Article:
Public Enemy 1982

Timeline created by AEE
In Music
  • Agreement signed

    Agreement signed
    The American president declares: "I have not yet passed the test of fire, but it will become inevitable." This foreshadowed a war, and it was indeed the first Gulf War that followed in Iraq.
  • Suburbanisation

    Suburbanisation
    40% of white New Yorkers lived in the suburbs compared to 8% of blacks. This suburbanization would lead to de facto segregation (it has been forbidden in law since the Fair Housing Act of 1968). From an unconscious threshold of 10 to 20% blacks, whites leave the neighborhood to settle a little further away. Playing on these antagonisms and the fear of diversity.
    They push white people to sell to buy further and resell to black families.
  • Public Enemy 1982

    Public Enemy 1982
    Known for taking radical political positions critical of the media in favor of the African-American community.
    The band has been characterized from the beginning with a sound that is both very aggressive on the instrumental level and very committed on the lyrical level, focused on the condition of the Black community in the United States. Ex: the logo of the band ==> designed by Chuck D, one of the band's rappers and leader, it represents a black youth in the sights of a policeman.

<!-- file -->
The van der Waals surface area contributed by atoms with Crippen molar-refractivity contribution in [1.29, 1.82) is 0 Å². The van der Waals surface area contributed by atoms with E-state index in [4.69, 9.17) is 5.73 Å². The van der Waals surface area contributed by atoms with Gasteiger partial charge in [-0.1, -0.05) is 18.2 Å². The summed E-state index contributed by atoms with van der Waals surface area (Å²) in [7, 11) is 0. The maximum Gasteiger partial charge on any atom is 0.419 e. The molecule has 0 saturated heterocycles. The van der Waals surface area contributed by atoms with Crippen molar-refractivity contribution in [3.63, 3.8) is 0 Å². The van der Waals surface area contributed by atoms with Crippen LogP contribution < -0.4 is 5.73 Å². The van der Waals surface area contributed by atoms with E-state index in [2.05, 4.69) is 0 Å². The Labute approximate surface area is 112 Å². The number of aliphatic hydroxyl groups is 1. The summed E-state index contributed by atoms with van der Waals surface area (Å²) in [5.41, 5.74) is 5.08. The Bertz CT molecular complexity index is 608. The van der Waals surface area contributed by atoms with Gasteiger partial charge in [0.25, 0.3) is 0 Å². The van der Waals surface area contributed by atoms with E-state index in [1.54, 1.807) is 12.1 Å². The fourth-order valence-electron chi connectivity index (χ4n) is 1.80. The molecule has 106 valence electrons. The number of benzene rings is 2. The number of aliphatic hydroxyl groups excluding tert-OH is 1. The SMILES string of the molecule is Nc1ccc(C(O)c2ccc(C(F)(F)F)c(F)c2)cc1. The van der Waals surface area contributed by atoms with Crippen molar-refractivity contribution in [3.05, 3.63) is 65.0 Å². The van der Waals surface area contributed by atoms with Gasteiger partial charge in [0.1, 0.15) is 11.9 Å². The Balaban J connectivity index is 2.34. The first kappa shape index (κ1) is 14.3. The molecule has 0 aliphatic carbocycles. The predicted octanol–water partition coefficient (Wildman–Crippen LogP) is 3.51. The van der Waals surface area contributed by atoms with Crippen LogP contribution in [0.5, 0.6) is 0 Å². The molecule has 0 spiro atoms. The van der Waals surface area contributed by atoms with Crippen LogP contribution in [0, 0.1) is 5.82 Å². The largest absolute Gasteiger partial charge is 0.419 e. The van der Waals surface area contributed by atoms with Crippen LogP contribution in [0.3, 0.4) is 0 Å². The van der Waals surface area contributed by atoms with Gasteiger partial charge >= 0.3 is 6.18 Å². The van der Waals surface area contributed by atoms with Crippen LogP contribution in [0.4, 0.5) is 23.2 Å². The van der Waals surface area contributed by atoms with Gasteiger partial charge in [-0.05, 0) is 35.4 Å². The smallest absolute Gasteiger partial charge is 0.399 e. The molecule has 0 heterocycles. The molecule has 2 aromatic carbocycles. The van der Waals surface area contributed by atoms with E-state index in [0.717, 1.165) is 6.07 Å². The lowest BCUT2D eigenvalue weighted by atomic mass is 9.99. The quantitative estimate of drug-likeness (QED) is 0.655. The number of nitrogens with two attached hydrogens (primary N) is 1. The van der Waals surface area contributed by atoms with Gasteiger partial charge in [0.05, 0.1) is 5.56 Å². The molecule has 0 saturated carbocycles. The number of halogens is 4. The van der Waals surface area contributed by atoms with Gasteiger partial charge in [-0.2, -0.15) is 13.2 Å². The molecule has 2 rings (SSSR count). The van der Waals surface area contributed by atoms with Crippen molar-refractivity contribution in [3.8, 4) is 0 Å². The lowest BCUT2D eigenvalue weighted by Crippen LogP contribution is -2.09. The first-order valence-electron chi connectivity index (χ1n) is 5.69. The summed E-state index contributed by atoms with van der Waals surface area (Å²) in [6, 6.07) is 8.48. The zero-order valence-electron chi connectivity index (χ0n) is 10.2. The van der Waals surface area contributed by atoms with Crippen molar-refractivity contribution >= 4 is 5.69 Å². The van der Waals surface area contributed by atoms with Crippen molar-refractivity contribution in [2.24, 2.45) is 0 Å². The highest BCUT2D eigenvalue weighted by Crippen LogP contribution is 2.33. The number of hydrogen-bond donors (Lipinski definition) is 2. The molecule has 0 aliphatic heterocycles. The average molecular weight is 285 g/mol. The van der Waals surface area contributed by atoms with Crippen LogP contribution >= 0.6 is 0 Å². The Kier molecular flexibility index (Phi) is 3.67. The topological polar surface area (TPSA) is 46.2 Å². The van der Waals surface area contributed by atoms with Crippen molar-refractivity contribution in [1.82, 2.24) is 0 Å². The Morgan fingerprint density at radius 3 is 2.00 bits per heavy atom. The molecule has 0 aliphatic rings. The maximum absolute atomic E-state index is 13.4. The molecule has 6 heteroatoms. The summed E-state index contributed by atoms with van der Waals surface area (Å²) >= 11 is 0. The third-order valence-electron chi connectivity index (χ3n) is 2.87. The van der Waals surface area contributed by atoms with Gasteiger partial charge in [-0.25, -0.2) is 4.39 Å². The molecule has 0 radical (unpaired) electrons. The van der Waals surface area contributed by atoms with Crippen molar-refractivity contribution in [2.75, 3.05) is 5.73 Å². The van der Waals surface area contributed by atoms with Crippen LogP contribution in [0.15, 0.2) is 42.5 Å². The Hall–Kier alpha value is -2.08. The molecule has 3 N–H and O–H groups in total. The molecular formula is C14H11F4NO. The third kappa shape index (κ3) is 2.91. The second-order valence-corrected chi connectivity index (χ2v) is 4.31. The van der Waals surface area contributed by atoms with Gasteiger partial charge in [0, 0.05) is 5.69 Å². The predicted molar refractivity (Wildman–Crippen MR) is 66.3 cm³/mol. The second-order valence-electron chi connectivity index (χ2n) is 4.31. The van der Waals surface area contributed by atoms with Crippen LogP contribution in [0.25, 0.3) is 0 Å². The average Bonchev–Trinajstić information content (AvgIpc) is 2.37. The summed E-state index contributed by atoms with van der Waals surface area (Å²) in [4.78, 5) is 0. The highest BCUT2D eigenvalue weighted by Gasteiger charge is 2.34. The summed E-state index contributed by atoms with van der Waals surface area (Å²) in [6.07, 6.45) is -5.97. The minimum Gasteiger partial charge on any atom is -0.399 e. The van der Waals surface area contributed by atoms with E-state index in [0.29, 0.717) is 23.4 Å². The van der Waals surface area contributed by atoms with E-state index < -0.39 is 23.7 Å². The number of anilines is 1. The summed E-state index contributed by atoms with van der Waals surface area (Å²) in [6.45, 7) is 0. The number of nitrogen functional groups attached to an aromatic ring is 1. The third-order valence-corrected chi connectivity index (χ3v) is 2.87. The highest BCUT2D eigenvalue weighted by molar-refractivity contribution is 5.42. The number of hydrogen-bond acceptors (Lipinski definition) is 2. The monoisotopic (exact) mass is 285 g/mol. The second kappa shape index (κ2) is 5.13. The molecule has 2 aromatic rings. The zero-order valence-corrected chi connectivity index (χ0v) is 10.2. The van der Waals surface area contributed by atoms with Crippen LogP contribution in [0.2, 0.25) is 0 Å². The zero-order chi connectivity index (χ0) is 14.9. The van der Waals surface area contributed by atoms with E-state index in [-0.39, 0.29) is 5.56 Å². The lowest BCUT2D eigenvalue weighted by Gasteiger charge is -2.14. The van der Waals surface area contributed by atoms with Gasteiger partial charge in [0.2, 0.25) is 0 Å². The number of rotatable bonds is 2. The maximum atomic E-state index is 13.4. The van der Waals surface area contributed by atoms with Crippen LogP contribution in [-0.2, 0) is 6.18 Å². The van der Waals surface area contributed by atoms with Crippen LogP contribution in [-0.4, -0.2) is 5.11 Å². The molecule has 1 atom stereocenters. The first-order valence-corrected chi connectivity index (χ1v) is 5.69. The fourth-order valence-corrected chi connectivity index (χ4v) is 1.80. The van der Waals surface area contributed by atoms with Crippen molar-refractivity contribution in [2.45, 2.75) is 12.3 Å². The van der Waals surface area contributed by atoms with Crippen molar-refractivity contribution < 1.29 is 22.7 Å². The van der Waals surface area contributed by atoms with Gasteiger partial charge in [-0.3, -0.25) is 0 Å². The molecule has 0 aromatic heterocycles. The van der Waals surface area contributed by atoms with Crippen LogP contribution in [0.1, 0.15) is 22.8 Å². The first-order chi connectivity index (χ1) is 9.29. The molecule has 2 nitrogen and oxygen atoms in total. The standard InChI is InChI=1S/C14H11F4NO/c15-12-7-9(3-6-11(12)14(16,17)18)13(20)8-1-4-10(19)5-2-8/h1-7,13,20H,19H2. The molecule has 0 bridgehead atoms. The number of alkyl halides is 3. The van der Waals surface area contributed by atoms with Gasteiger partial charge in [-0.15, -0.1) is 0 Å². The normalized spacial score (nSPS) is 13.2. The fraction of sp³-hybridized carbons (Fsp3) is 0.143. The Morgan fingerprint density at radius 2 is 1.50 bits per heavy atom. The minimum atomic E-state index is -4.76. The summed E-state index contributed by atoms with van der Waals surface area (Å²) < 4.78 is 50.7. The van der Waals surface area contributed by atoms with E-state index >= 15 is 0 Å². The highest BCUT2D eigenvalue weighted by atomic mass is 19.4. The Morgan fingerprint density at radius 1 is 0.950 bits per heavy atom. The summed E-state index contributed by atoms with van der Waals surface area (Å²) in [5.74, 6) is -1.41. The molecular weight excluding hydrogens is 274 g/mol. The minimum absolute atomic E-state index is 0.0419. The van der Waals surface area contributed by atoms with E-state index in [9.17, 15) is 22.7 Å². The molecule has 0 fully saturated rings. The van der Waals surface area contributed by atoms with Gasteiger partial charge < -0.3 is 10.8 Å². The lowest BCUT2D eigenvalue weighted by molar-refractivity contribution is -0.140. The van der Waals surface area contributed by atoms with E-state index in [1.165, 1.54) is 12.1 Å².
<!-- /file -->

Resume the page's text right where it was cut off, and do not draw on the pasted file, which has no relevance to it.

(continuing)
• Fight The Power 1990

    Fight The Power 1990
    A piece that strongly invites us to fight against racism, to revolt against those who approve of this act. He also wants Blacks to no longer be set apart from the population because of their skin color and to finally show that they are ready to defend their cause.
    (https://8diagrams.skyrock.com/1732907924-Analyse-d-une-chanson-engagee-Fight-The-Power-de-Public-Enemy-1990.html)
  • Instrumental

    Instrumental
    In rap, this kind of instrumental was revolutionary, partly because the West Coast of the United States was quite dominant, so in New York it took a lot of striking music to get the West Coast machine going again, and it was quite successful! We can also notice that the song starts with "The Marches for Freedom" by Martin Luther King.